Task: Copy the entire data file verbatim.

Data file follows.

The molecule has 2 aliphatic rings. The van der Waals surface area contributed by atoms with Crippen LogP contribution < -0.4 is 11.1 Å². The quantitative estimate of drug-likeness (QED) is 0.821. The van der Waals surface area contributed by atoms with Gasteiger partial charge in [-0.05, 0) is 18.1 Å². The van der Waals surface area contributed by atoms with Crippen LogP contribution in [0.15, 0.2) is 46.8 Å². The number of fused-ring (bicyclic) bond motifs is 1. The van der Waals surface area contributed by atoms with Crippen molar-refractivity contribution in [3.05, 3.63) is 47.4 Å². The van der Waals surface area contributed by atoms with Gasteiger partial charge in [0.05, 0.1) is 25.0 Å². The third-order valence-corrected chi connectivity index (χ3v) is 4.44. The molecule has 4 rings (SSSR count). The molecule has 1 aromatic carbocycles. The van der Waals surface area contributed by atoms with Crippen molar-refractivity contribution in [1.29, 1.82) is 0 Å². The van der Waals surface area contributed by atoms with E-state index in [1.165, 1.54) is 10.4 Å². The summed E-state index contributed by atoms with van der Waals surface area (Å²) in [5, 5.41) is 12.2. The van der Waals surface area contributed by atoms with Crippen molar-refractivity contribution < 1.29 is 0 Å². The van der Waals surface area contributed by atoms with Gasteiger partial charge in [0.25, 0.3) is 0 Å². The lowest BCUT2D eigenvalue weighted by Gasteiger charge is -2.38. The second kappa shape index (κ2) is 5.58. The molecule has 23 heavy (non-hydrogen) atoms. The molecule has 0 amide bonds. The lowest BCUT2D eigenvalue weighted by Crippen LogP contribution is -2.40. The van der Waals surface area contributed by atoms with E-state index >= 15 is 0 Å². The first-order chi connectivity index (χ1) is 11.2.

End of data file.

The molecule has 2 aliphatic rings. The van der Waals surface area contributed by atoms with Crippen LogP contribution < -0.4 is 11.1 Å². The quantitative estimate of drug-likeness (QED) is 0.821. The van der Waals surface area contributed by atoms with Gasteiger partial charge in [-0.05, 0) is 18.1 Å². The van der Waals surface area contributed by atoms with Crippen LogP contribution in [0.15, 0.2) is 46.8 Å². The number of fused-ring (bicyclic) bond motifs is 1. The van der Waals surface area contributed by atoms with Crippen molar-refractivity contribution in [3.05, 3.63) is 47.4 Å². The van der Waals surface area contributed by atoms with Gasteiger partial charge in [0.05, 0.1) is 25.0 Å². The third-order valence-corrected chi connectivity index (χ3v) is 4.44. The molecule has 4 rings (SSSR count). The molecule has 1 aromatic carbocycles. The van der Waals surface area contributed by atoms with Crippen molar-refractivity contribution in [1.29, 1.82) is 0 Å². The van der Waals surface area contributed by atoms with E-state index in [1.165, 1.54) is 10.4 Å². The summed E-state index contributed by atoms with van der Waals surface area (Å²) in [5, 5.41) is 12.2. The van der Waals surface area contributed by atoms with Crippen molar-refractivity contribution < 1.29 is 0 Å². The van der Waals surface area contributed by atoms with Gasteiger partial charge in [0.25, 0.3) is 0 Å². The lowest BCUT2D eigenvalue weighted by Gasteiger charge is -2.38. The second kappa shape index (κ2) is 5.58. The molecule has 23 heavy (non-hydrogen) atoms. The molecule has 0 amide bonds. The lowest BCUT2D eigenvalue weighted by Crippen LogP contribution is -2.40. The van der Waals surface area contributed by atoms with E-state index >= 15 is 0 Å². The first-order chi connectivity index (χ1) is 11.2.